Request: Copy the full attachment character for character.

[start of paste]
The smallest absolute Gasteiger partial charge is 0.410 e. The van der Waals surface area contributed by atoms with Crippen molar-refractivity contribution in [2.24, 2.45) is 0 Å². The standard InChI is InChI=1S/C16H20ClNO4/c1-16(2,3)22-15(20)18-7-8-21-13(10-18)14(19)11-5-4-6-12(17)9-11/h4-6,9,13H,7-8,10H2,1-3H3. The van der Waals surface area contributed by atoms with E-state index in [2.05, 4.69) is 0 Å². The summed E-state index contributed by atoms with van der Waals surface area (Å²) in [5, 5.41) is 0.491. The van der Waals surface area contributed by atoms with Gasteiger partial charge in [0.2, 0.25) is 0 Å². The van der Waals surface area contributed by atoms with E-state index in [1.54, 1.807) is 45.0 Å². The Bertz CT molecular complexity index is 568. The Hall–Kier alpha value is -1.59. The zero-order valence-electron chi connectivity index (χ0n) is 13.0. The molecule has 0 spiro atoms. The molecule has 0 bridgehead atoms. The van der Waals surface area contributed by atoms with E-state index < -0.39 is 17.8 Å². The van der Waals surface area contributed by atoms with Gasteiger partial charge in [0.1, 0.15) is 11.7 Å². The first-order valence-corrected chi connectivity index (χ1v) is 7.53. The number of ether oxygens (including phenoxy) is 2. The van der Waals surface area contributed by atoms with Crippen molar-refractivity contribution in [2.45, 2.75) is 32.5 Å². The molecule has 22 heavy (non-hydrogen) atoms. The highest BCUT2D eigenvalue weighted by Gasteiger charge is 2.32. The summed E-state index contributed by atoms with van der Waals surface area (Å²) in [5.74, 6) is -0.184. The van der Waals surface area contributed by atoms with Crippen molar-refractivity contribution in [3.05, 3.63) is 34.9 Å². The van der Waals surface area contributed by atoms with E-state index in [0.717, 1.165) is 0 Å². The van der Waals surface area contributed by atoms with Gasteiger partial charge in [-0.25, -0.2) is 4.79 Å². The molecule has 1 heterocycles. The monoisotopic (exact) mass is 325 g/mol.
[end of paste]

The smallest absolute Gasteiger partial charge is 0.410 e. The van der Waals surface area contributed by atoms with Crippen molar-refractivity contribution in [2.24, 2.45) is 0 Å². The standard InChI is InChI=1S/C16H20ClNO4/c1-16(2,3)22-15(20)18-7-8-21-13(10-18)14(19)11-5-4-6-12(17)9-11/h4-6,9,13H,7-8,10H2,1-3H3. The van der Waals surface area contributed by atoms with E-state index in [2.05, 4.69) is 0 Å². The summed E-state index contributed by atoms with van der Waals surface area (Å²) in [5, 5.41) is 0.491. The van der Waals surface area contributed by atoms with Gasteiger partial charge in [0.2, 0.25) is 0 Å². The van der Waals surface area contributed by atoms with E-state index in [1.54, 1.807) is 45.0 Å². The Bertz CT molecular complexity index is 568. The Hall–Kier alpha value is -1.59. The zero-order valence-electron chi connectivity index (χ0n) is 13.0. The molecule has 0 spiro atoms. The molecule has 0 bridgehead atoms. The van der Waals surface area contributed by atoms with E-state index < -0.39 is 17.8 Å². The van der Waals surface area contributed by atoms with Gasteiger partial charge in [0.1, 0.15) is 11.7 Å². The first-order valence-corrected chi connectivity index (χ1v) is 7.53. The number of ether oxygens (including phenoxy) is 2. The van der Waals surface area contributed by atoms with Crippen molar-refractivity contribution in [2.45, 2.75) is 32.5 Å². The molecule has 22 heavy (non-hydrogen) atoms. The highest BCUT2D eigenvalue weighted by Gasteiger charge is 2.32. The summed E-state index contributed by atoms with van der Waals surface area (Å²) in [5.74, 6) is -0.184. The van der Waals surface area contributed by atoms with Crippen molar-refractivity contribution in [3.05, 3.63) is 34.9 Å². The van der Waals surface area contributed by atoms with E-state index in [0.717, 1.165) is 0 Å². The van der Waals surface area contributed by atoms with Gasteiger partial charge in [-0.25, -0.2) is 4.79 Å². The molecule has 1 heterocycles. The monoisotopic (exact) mass is 325 g/mol.